MonkeyParking claims it is not in violation of SF law, will continue operating

courtesy MonkeyParkingA screen capture shows the MonkeyParking app.

courtesy MonkeyParkingA screen capture shows the MonkeyParking app.

The mobile app MonkeyParking that has come under scrutiny by local law enforcement said on Thursday it plans to continue business as usual. Contrary to the San Francisco City Attorney’s claim in a cease and desist letter issued Monday that the app is auctioning city parking spots, MonkeyParking says it is only providing information to help users find the spots.

“We always said that we are about the information,” MonkeyParking co-founder and CEO Paolo Dobrowolny told The San Francisco Examiner through Skype from Rome on Thursday. “We came up with this model after a lot of trials. What we learned is the parking process needs a lot of information because there are a lot of variables –- it’s not just the spot. There’s the side of the street, the color of the car, and so many details.”

In the cease-and-desist letter, City Attorney Dennis Herrera ordered the Rome-based startup, which launched in San Francisco in late April and allows users with secured parking spots to charge $5, $10, or $20 to people seeking them, to close its business no later than July 11. Motorists would face $300 fines for each violation and MonkeyParking could be liable for penalties of up to $2,500 per transaction.

But in a post on its website Thursday, MonkeyParking stated: “The real issue here is that a local ordinance is being misapplied to wrongfully target our service.”

Dobrowolny, 32, added his company is working with legal counsel to disseminate the message that MonkeyParking is a transaction around information, and is “not worried” about the City Attorney’s order.

“We will try to understand each other,” he said. “We’re not going to stop it because we do not think there is something wrong with it, but there is something to be understood and regulated and maybe integrated into the municipality to provide a valuable service.”Bay Area NewsCity AttorneyMonkeyParkingTransittransportation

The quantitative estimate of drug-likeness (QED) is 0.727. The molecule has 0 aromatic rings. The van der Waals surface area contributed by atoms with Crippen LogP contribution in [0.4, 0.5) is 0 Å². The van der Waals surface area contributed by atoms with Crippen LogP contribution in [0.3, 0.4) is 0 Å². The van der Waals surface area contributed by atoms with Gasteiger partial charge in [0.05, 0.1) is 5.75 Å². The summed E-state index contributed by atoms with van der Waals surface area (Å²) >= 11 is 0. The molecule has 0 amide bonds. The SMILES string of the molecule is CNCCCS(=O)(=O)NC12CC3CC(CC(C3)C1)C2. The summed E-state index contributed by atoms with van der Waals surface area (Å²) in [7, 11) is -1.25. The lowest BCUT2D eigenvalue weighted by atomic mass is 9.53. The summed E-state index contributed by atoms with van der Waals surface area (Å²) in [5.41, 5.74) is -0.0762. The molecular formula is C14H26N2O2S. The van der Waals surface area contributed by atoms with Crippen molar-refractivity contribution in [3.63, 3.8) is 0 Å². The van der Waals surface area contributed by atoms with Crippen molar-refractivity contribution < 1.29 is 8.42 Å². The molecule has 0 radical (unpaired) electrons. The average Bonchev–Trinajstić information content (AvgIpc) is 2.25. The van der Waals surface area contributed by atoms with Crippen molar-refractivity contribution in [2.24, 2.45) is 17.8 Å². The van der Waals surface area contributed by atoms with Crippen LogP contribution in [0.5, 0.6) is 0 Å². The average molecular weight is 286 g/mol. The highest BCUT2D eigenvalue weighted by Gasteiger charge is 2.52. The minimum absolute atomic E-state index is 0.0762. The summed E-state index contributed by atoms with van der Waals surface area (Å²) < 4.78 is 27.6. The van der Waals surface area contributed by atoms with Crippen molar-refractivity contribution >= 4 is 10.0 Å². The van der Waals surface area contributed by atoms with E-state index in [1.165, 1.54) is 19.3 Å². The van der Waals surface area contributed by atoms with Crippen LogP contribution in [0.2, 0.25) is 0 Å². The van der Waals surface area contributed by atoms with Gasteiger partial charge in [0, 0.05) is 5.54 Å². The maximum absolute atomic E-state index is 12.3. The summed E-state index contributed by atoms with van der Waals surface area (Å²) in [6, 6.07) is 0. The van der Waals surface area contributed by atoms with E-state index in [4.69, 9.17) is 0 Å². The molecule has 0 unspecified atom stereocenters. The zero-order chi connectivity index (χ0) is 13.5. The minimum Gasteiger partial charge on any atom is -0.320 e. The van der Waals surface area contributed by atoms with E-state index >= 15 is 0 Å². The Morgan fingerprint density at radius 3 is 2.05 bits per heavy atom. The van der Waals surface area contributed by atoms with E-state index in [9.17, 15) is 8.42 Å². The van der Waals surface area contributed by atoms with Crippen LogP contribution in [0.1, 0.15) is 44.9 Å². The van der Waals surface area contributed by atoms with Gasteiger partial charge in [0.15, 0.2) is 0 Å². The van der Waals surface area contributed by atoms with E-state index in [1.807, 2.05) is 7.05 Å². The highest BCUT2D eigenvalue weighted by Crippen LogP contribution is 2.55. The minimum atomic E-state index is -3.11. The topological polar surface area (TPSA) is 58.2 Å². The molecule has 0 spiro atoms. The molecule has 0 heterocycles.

Just Posted

San Francisco health experts recommend that pregnant women should receive the COVID-19 vaccine, as well as a booster shot. (Unai Huizi/Shutterstock)
What pregnant women need to know about COVID and booster shots

Questions regarding COVID-19 booster shots for pregnant people have been pouring in… Continue reading

Examiner reporter Ben Schneider drives an Arcimoto Fun Utility Vehicle along Beach Street in Fisherman’s Wharf on Tuesday, Oct. 19, 2021. (Kevin N. Hume/The Examiner)
Could San Francisco’s tiny tourist cruisers become the cars of the future?

‘Fun Utility Vehicles’ have arrived in The City

Badly needed rain cooled off pedestrians on Market Street in The City on Wednesday. (Kevin N. Hume/The Examiner)
Storm door opens in San Francisco — what will the rains bring?

‘Come Monday, fire season in Northern California should be done’

The so-called “twindemic” that public health officials in California and elsewhere warned about last year — the combined threat of influenza and COVID-19 — was largely eased by the wide use of face masks, physical distancing and reduced travel, experts say. But their concerns are back this year. (Shutterstock)
COVID and the flu: Is a ‘twindemic’ threat lurking again?

‘Because of so little disease last year, population immunity is likely lower’

49ers' quarterback Jimmy Garoppolo hopes to return to the field this weekend to lead San Francisco against the Colts. (Photo courtesy of 49ers)
NFL Week 7 picks: Niners face crucial matchup against the Colts

San Francisco could join Seattle on the brink of irrelevancy in the NFC West with another loss

Most Read